Clean script

[‘er’, ‘te’, ‘in’, ‘at’, ‘re’, ‘pa’, ‘st’, ‘on’, ‘me’, ‘en’, ‘ti’, ‘le’, ‘th’, ‘am’, ‘nt’, ‘es’, ‘se’, ‘or’, ‘ro’, ‘co’]


Obfuscated script

[“‘+”, “+'”, ‘}{‘, “,'”, “‘,”, ‘er’, ‘te’, ‘in’, ‘re’, ‘me’, ‘st’, ‘et’, ‘se’, ‘ar’, ‘on’, ‘at’, ‘ti’, ‘am’, ‘es’, ‘{1’]

Each script is represented using the character bigrams. We process all these features using deep Feed Forward Neural Network (FFN) with N hidden layers using Keras and Tensorflow.

Figure 1: Obfuscation Detection data flow diagram using deep FFN

The data flow diagram as shown in Figure 1 shows the training and prediction flow for obfuscation detection. We have varied the value of hidden layers in the deep FNN and found N=6 to be optimal. For activation, RELU is used for all the hidden layers. Each layer of Hidden layer is dense in nature of dimension 1000 and used a dropout rate of 0.5. For the last layer, sigmoid is used as an activation function. Figure 2 shows the deep FFN network representation for obfuscation detection.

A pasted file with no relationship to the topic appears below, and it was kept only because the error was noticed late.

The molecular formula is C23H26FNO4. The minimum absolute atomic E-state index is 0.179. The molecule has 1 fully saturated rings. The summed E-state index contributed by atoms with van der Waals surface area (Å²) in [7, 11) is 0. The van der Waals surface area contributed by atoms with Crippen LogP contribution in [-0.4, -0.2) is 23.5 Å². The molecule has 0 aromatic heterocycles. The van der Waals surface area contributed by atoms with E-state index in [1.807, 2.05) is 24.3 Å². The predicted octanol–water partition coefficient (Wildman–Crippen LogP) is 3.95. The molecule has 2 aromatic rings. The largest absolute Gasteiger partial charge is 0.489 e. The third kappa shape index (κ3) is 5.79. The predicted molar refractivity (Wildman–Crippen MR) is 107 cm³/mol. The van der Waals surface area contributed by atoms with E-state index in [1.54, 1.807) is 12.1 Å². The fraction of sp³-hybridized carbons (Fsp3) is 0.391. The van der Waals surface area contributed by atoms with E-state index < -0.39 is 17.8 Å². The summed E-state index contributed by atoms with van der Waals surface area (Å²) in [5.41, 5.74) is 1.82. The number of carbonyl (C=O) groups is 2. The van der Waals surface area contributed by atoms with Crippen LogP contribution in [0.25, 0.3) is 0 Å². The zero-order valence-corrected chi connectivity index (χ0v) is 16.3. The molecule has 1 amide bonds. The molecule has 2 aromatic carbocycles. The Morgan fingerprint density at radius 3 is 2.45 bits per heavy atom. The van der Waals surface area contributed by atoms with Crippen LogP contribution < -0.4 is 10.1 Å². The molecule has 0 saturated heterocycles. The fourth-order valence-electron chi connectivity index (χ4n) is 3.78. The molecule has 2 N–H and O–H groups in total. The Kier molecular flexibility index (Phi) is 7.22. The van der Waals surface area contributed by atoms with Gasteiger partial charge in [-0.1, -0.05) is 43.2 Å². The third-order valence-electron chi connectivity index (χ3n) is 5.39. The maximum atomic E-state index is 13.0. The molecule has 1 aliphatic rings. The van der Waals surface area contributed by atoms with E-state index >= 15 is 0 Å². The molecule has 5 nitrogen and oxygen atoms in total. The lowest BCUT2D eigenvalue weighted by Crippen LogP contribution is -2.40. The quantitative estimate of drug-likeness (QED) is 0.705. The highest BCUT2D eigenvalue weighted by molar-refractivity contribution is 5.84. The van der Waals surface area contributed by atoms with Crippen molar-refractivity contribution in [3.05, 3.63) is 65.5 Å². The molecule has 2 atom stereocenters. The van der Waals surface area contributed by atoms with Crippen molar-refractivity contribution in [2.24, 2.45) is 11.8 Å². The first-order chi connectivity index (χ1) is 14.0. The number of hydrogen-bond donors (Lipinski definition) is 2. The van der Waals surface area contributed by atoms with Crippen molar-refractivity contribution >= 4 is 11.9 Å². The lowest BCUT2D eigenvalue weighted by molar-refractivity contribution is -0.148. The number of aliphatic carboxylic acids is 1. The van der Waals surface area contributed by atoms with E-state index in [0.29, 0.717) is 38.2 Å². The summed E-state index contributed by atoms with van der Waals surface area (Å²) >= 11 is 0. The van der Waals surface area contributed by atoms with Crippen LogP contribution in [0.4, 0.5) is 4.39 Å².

Figure 2: FFN Network Representation for Obfuscation Detection

We see a validation accuracy of nearly 92% that indicates that the model has generalized well outside the training set. Next, we test our model on the test set. We see accuracy of 93% with 0.99 recall for obfuscated class. Figure 2 shows the classification accuracy and classification loss plots for training and validation data for each epoch.

Figure 2: Classification Accuracy and Loss plots for Training and Validation Phase

Table 1 shows the results of deep FNN as compared to other ML models. Performance metrics precision and recall are used to measure the efficacy of the various models.